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Re: Bell vs. Internet Providers (fwd)

  • From: Kai
  • Date: Fri Nov 10 16:49:27 1995

	The question is where are the real costs of a local phone call?
	Are they in the call setup? Are they in the length of time for 
	the call? Some combination?  What switch resources need to be expanded
	to deal with long holding time calls? What switch resources can be
	reduced if you need to process fewer call setups? 
	 
	It is possible that modem calls are a bad deal for phone companies, but
	it is also possible they are a good deal. Does anyone really know?
	 
	  -Jeff Ogden
	   Merit

This is classic traffic engineering. The cost of providing service is almost
exclusively governed by capacity size, and that is chosen following a sole
parameter: peak usage. You never ever want to run out of local switch
trunks for local calls: modern switch matrixes can interconnect 50% of
all lines internally, interconnecting trunks to other switches can handle
maybe 20% of line capacity.
Traffic patterns show that peak usage is during business hours, with call
volume (lines engaged) being 3-4 times the average of after-hour use.

There is no telco in the world, that can show me they are being ripped off
by the growing number of modem users, this is really just another case of
'cashing in on the super information highway' . The few people who stay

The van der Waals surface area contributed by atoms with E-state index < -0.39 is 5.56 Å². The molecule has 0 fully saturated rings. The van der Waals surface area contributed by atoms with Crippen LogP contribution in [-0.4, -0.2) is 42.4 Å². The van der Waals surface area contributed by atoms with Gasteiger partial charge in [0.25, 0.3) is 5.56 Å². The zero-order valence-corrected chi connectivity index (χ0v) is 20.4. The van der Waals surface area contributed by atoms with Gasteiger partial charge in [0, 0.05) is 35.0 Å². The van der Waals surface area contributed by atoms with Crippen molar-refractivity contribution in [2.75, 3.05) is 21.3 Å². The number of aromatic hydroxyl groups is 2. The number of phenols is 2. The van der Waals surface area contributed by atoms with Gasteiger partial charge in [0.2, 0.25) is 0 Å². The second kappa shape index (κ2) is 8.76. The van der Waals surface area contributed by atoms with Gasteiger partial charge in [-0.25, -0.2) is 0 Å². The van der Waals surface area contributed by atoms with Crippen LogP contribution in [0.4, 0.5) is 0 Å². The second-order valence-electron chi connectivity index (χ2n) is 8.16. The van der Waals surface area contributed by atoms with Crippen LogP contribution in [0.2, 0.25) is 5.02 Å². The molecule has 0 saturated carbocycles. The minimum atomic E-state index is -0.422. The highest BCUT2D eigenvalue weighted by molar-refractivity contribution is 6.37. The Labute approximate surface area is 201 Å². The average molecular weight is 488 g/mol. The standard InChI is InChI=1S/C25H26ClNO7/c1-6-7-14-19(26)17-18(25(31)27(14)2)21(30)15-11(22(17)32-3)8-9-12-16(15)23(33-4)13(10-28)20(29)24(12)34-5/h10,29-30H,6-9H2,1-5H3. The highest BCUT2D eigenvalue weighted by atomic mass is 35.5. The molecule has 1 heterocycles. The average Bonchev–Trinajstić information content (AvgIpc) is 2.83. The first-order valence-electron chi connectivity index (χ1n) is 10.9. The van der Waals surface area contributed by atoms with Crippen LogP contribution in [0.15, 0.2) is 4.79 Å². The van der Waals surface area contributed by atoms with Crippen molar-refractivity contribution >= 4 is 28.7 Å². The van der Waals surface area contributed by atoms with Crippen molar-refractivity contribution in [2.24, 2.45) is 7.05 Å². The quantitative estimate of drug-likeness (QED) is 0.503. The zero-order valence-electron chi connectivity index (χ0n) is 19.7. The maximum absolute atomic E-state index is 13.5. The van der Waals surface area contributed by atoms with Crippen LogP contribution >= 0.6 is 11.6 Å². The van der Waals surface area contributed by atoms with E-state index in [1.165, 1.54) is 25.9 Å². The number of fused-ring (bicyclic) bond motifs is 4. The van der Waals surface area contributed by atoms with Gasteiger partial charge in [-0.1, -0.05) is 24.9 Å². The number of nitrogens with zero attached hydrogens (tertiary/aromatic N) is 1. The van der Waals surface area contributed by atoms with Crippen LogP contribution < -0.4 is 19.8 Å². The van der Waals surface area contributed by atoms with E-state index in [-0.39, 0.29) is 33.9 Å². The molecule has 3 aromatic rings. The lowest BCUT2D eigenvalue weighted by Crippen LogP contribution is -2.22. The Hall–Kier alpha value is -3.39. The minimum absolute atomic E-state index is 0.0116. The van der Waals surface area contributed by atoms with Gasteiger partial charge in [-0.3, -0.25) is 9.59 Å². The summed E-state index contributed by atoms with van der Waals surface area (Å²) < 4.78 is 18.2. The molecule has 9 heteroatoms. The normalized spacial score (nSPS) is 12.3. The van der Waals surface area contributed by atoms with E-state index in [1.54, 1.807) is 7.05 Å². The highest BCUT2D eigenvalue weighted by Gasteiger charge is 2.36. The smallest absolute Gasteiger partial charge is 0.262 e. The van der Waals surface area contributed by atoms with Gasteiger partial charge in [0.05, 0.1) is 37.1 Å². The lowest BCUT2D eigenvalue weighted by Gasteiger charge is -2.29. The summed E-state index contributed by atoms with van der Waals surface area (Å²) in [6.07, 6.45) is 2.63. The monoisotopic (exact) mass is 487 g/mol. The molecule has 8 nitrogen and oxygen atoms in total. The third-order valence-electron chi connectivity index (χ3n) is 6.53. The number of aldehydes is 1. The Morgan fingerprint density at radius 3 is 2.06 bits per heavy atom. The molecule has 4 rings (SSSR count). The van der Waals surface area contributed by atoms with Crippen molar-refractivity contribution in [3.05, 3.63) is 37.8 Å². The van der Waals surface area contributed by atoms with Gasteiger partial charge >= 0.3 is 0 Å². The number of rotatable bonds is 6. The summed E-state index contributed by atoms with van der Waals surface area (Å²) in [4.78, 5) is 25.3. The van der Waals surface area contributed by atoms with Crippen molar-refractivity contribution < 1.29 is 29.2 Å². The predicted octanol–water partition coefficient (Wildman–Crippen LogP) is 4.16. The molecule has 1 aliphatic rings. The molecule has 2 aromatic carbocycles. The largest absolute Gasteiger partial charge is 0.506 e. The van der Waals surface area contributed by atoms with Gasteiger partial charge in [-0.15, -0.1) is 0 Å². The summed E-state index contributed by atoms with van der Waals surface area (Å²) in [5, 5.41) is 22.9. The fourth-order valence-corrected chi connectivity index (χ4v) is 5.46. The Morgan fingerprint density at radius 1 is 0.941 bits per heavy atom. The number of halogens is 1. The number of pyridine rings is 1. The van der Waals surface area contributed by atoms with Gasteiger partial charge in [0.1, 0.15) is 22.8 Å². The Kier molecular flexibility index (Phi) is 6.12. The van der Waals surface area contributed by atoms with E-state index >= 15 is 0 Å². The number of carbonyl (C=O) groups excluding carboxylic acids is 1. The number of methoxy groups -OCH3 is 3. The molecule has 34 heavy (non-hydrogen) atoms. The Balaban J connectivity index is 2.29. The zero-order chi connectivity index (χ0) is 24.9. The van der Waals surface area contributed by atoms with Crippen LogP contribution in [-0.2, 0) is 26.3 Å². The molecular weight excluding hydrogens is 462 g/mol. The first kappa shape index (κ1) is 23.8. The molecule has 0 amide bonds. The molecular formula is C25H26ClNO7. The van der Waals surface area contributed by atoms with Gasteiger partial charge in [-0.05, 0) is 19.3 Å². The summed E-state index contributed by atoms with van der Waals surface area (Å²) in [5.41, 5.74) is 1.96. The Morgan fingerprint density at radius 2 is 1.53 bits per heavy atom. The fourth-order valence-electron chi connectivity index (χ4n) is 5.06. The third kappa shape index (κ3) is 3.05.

on 24 hours are an EXCEPTION, not a rule, and in most cases such people
have several phone lines in their home (I have 3, one is on 24 hours , hence on
average I don't use my phone lines more than 33% of all times, as the
other lines are seldomly in use: the phone co. is cashing in by selling me
three lines !). 
Also: there are many people who get second phone lines exclusively for
modem use now, hence a single modem line an ISP has installed might create
an additional 2-3 lines with residential customers. Did you ever hear the
phone co. complaining about too many residential (or other) phone lines ? 
All Nynex whines of how residential service would really cost them much more
than the customer is actually paying aside: this must be one of the really
dirty secrets of the RBOCS.

Short: off-peak usage of telco facilities is not costing the telco any
real money, (this is especially true for LD companies!) as the capacity
planning (and purchase) is governed by peak usage, any screams by them in
that general direction should be ignored, their monopolistic actions
fought with a vengeance: EdTel of Edmonton,Alberta started making noises
as described no sooner than they were beginning to plan their own internet
service. I hear they have a special tariff discount for fax lines (business
or residential) too, or at least used to. 
Are they talking with two tounges ?

bye,Kai




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